The first and maybe most important thing that you really need to know going into this series is how slow the pace is. We're given much time to get to know the characters, which I love, but the plot moves very slowly. In fact, I don't think it's too much of a spoiler to tell you that by the end of the first book much less happened than I thought it would. Still, I was really into it, but I might have been more upset if I didn't have the second book to immediately start reading. The style of writing in this fantasy reminds me a great deal of Ann Somerville's writing in Kei's Gift. That book is a total of 300k words, but it is okay because it isn't broken up. My suspicion is that this is a choice by Dreamspinner, but I really wish that the book was kept in tact. Of course, I'm going on assumption here, but the ending of the first book seems as if it was just the first part of one book that was split into smaller pieces. And while the author did a pretty admirable job to give this first book a climax, it's done in the romance and not the external fantasy plot. That means, of course that you pay more. Now, I hate to say this since I'm getting this book for free in trade of a review, but I would pay for these books, even if I had to pay double. I mean, I pay more for other books anyway. But it does change how you read this series. The fact that only a month separates the release dates shows me that the second book was already written. Anyway, what that means is that I'm really glad that I waited to read this first book until I had the second in hand. And I'll tell you now that the first book is worth it now that the second is coming out. I only hope that it is either the end of the series or that the third and following books will come as quickly.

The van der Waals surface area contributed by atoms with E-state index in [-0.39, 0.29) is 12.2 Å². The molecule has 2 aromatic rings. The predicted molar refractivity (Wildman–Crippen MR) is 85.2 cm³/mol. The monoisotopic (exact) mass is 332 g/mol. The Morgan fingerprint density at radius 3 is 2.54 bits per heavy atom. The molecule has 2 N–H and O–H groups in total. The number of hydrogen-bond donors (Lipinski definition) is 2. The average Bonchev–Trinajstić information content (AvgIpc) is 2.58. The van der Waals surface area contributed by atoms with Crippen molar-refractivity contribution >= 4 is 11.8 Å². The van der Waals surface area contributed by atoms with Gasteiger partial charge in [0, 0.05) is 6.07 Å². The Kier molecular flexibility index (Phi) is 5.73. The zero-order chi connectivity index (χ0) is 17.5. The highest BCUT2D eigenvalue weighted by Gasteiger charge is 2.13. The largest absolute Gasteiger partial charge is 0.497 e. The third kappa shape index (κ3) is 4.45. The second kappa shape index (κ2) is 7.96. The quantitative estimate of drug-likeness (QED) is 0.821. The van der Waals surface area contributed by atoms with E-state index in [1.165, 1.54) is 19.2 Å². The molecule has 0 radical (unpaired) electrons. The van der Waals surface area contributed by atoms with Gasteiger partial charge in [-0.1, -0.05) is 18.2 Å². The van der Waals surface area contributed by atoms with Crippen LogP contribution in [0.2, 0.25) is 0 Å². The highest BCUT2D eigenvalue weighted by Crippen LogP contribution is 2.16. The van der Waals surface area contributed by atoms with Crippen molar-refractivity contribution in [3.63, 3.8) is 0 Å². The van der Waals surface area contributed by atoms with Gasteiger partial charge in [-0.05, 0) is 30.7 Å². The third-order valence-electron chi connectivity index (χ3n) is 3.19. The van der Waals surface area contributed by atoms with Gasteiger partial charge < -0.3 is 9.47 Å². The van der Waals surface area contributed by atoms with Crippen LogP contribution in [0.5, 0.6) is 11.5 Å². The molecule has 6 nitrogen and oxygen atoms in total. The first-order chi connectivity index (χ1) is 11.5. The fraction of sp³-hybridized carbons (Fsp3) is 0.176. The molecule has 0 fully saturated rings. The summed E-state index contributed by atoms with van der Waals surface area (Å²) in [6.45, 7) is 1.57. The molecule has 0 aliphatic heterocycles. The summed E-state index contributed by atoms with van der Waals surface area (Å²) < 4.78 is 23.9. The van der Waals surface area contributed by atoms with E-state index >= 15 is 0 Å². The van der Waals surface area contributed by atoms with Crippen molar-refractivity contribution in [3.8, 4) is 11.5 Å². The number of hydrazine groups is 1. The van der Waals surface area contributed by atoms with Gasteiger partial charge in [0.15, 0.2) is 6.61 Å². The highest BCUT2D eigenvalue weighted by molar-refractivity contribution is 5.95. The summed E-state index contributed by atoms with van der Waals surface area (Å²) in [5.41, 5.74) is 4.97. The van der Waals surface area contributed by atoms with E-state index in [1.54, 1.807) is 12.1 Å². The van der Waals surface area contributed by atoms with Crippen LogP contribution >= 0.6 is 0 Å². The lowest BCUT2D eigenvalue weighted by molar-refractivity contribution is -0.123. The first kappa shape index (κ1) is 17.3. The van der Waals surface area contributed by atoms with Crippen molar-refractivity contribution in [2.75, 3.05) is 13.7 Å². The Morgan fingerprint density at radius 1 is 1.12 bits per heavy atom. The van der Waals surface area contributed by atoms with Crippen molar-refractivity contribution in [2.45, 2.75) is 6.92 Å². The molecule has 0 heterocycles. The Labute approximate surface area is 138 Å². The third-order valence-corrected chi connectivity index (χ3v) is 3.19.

I'll have much more to tell you about the story when I finish and review the second book this week. But I will say that I think the romance in this story is so far going superbly, with lots of natural tension and angst between Kherin and Derek and the (im)possibility of a future relationship between them because of the king. As for the fantasy plot, well… it's coming. There is still so little known at the end of the first book that I hesitate to really get into it, other than to say that pretty much everything is an unknown and up in the air at this point. As I said before, I like that style of writing, but I also prefer the books to not be so cut up…. but, fair enough. So, if you're a fantasy fan then I definitely recommend you get your hands on this one right away, if you haven't yet, so that you're ready to start the second book, Find a Way, when it is released this Monday. See you then ;)...more